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Publication numberUS6364897 B1
Publication typeGrant
Application numberUS 09/533,076
Publication dateApr 2, 2002
Filing dateMar 22, 2000
Priority dateFeb 4, 1993
Fee statusLapsed
Also published asUS5814073, US6056772, US6942684, US20020087189, US20050240227
Publication number09533076, 533076, US 6364897 B1, US 6364897B1, US-B1-6364897, US6364897 B1, US6364897B1
InventorsPeter M. Bonutti
Original AssigneePeter M. Bonutti
Export CitationBiBTeX, EndNote, RefMan
External Links: USPTO, USPTO Assignment, Espacenet
Method and apparatus for positioning a suture anchor
US 6364897 B1
Abstract
An inserter assembly is operable between a closed condition blocking movement of a suture anchor through the inserter assembly and an open condition in which the inserter assembly is ineffective to block movement of the anchor. The inserter assembly may have an end portion which pierces body tissue. In one embodiment, a tubular member has a plurality of segments which are moved from a closed condition to an open condition. In another embodiment, a plurality of wires extend along an inner side of a passage in a sheath. As the suture anchor slides along the wires, force is transmitted to the sheath to expand the sheath and operate the inserter assembly from the closed condition to the open condition. If desired, the wires may be omitted and the sheath resiliently expanded by a member which encloses the suture anchor. Indicia may be provided to indicate the depth to which the inserter assembly is inserted into body tissue.
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Claims(22)
Having described the invention, the following is claimed:
1. A method of positioning an anchor member relative to body tissue, said method comprising the steps of providing a tubular member, said step of providing a tubular member includes providing a tubular member having a plurality of wires which extend along a passage in the tubular member, inserting the tubular member into body tissue by piercing the body tissue with an end portion of the tubular member and moving at least a portion of the tubular member through an opening formed in the body tissue by piercing the body tissue with the end portion of the tubular member, moving the anchor member along a passage in the tubular member, said step of moving the anchor member along the passage in the tubular member includes sliding the anchor member along the wires, and moving the anchor member out of the passage in the tubular member into the body tissue.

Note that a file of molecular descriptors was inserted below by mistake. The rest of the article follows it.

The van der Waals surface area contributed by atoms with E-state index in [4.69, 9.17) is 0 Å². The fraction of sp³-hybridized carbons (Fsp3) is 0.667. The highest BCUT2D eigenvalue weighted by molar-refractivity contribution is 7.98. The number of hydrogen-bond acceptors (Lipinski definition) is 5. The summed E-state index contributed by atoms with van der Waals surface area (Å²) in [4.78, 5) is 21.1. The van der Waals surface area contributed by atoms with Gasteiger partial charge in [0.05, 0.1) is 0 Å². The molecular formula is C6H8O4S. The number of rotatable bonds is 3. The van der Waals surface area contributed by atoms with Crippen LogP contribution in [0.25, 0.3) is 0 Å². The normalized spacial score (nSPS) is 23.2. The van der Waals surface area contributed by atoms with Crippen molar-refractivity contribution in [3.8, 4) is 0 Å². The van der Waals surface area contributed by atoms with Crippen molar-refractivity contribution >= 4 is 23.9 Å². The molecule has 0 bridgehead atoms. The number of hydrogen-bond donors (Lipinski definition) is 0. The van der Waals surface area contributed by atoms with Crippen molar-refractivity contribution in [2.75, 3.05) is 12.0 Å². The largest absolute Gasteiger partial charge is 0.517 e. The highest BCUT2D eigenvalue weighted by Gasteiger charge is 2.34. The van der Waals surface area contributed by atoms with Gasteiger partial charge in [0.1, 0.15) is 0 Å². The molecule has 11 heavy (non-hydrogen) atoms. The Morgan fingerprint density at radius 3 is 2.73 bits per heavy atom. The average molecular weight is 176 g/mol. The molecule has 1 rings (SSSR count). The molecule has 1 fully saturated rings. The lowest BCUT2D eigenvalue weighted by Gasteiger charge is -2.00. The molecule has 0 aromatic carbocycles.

2. A method as set forth in claim 1 further including the step of expanding at least a portion of the passage in the tubular member by transmitting force from a leading end portion of the anchor member to the tubular member while moving the anchor member along the passage in the tubular member.
3. A method as set forth in claim 1 wherein said step of piercing the body tissue includes forming an opening in the body tissue at a location which is free of naturally occurring openings.
4. A method as set forth in claim 1 further including the step of expanding at least a portion of the passage in the tubular member by resiliently stretching material which forms at least a portion of the tubular member.
5. A method as set forth in claim 1 further including the step of moving segments of the end portion of tubular member which pierced the body tissue from an initial position in which portions of the segments of the end portion of the tubular member are disposed in engagement with each other to an extended position in which the portions of the segments of the end portion of the tubular member are spaced apart from each other.
6. A method as set forth in claim 1 further including the step of expanding at least a portion of the passage in the tubular member under the influence of force applied against the wires by the anchor member while sliding the anchor member along the wires.
7. A method as set forth in claim 1 wherein said step of moving the anchor member along a passage in the tubular member is performed with at least a portion of the anchor member enclosed by an expansion member, said method further includes the step of expanding at least a portion of the passage in the tubular member by transmitting force from the expansion member to the tubular member while moving the expansion member and the anchor member together along the passage in the tubular member.